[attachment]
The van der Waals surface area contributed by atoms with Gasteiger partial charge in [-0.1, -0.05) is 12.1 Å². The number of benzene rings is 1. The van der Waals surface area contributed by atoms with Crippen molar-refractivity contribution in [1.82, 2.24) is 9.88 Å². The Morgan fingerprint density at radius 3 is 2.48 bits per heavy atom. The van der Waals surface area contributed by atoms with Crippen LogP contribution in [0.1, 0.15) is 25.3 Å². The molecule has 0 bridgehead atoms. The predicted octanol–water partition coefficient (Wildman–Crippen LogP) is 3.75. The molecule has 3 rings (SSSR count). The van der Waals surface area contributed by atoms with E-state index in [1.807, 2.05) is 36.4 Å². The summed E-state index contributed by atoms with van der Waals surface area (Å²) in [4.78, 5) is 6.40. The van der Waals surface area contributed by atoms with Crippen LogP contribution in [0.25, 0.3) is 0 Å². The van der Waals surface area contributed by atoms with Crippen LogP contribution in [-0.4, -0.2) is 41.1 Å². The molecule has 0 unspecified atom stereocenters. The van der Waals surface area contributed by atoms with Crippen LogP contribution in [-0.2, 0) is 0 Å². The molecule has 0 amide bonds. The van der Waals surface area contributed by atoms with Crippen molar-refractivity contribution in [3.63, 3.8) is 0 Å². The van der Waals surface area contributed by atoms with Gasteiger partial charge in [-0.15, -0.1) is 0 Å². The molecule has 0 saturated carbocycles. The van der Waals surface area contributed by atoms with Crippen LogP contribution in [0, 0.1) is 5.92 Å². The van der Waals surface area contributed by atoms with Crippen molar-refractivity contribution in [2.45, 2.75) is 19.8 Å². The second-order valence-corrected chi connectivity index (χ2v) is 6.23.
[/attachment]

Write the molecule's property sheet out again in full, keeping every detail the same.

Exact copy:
The van der Waals surface area contributed by atoms with Gasteiger partial charge in [-0.1, -0.05) is 12.1 Å². The number of benzene rings is 1. The van der Waals surface area contributed by atoms with Crippen molar-refractivity contribution in [1.82, 2.24) is 9.88 Å². The Morgan fingerprint density at radius 3 is 2.48 bits per heavy atom. The van der Waals surface area contributed by atoms with Crippen LogP contribution in [0.1, 0.15) is 25.3 Å². The molecule has 0 bridgehead atoms. The predicted octanol–water partition coefficient (Wildman–Crippen LogP) is 3.75. The molecule has 3 rings (SSSR count). The van der Waals surface area contributed by atoms with E-state index in [1.807, 2.05) is 36.4 Å². The summed E-state index contributed by atoms with van der Waals surface area (Å²) in [4.78, 5) is 6.40. The van der Waals surface area contributed by atoms with Crippen LogP contribution in [0.25, 0.3) is 0 Å². The van der Waals surface area contributed by atoms with Crippen LogP contribution in [-0.4, -0.2) is 41.1 Å². The molecule has 0 unspecified atom stereocenters. The van der Waals surface area contributed by atoms with Crippen LogP contribution in [-0.2, 0) is 0 Å². The molecule has 0 amide bonds. The van der Waals surface area contributed by atoms with Crippen molar-refractivity contribution in [3.63, 3.8) is 0 Å². The van der Waals surface area contributed by atoms with Gasteiger partial charge in [-0.15, -0.1) is 0 Å². The molecule has 0 saturated carbocycles. The van der Waals surface area contributed by atoms with Crippen LogP contribution in [0, 0.1) is 5.92 Å². The van der Waals surface area contributed by atoms with Crippen molar-refractivity contribution in [2.45, 2.75) is 19.8 Å². The second-order valence-corrected chi connectivity index (χ2v) is 6.23.